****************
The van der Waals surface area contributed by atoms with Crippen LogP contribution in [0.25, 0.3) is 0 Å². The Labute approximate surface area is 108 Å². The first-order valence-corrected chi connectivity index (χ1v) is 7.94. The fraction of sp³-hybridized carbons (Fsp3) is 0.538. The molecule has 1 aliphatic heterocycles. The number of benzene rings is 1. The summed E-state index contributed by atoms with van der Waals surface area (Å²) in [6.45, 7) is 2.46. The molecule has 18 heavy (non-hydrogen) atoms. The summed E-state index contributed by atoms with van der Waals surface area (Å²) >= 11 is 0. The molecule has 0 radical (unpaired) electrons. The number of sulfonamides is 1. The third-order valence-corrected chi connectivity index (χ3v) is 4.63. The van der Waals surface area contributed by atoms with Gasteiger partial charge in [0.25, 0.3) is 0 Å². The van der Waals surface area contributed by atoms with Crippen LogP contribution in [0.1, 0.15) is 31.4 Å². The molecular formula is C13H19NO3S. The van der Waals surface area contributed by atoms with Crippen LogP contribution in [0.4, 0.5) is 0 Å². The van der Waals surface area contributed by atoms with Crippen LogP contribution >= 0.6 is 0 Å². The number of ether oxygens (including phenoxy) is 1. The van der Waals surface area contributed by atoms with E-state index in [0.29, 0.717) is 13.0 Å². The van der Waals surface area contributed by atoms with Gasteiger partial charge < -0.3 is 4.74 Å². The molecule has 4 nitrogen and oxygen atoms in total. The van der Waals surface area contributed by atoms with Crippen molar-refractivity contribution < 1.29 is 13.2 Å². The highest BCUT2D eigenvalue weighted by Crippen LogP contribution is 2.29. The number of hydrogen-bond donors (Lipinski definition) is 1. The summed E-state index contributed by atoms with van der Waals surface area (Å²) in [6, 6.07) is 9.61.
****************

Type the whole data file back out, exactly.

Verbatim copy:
The van der Waals surface area contributed by atoms with Crippen LogP contribution in [0.25, 0.3) is 0 Å². The Labute approximate surface area is 108 Å². The first-order valence-corrected chi connectivity index (χ1v) is 7.94. The fraction of sp³-hybridized carbons (Fsp3) is 0.538. The molecule has 1 aliphatic heterocycles. The number of benzene rings is 1. The summed E-state index contributed by atoms with van der Waals surface area (Å²) in [6.45, 7) is 2.46. The molecule has 18 heavy (non-hydrogen) atoms. The summed E-state index contributed by atoms with van der Waals surface area (Å²) >= 11 is 0. The molecule has 0 radical (unpaired) electrons. The number of sulfonamides is 1. The third-order valence-corrected chi connectivity index (χ3v) is 4.63. The van der Waals surface area contributed by atoms with Gasteiger partial charge in [0.25, 0.3) is 0 Å². The van der Waals surface area contributed by atoms with Crippen LogP contribution in [0.1, 0.15) is 31.4 Å². The molecular formula is C13H19NO3S. The van der Waals surface area contributed by atoms with Crippen LogP contribution in [0.4, 0.5) is 0 Å². The van der Waals surface area contributed by atoms with Crippen LogP contribution >= 0.6 is 0 Å². The number of ether oxygens (including phenoxy) is 1. The van der Waals surface area contributed by atoms with E-state index in [0.29, 0.717) is 13.0 Å². The van der Waals surface area contributed by atoms with Gasteiger partial charge < -0.3 is 4.74 Å². The molecule has 4 nitrogen and oxygen atoms in total. The van der Waals surface area contributed by atoms with Crippen molar-refractivity contribution < 1.29 is 13.2 Å². The highest BCUT2D eigenvalue weighted by Crippen LogP contribution is 2.29. The number of hydrogen-bond donors (Lipinski definition) is 1. The summed E-state index contributed by atoms with van der Waals surface area (Å²) in [6, 6.07) is 9.61.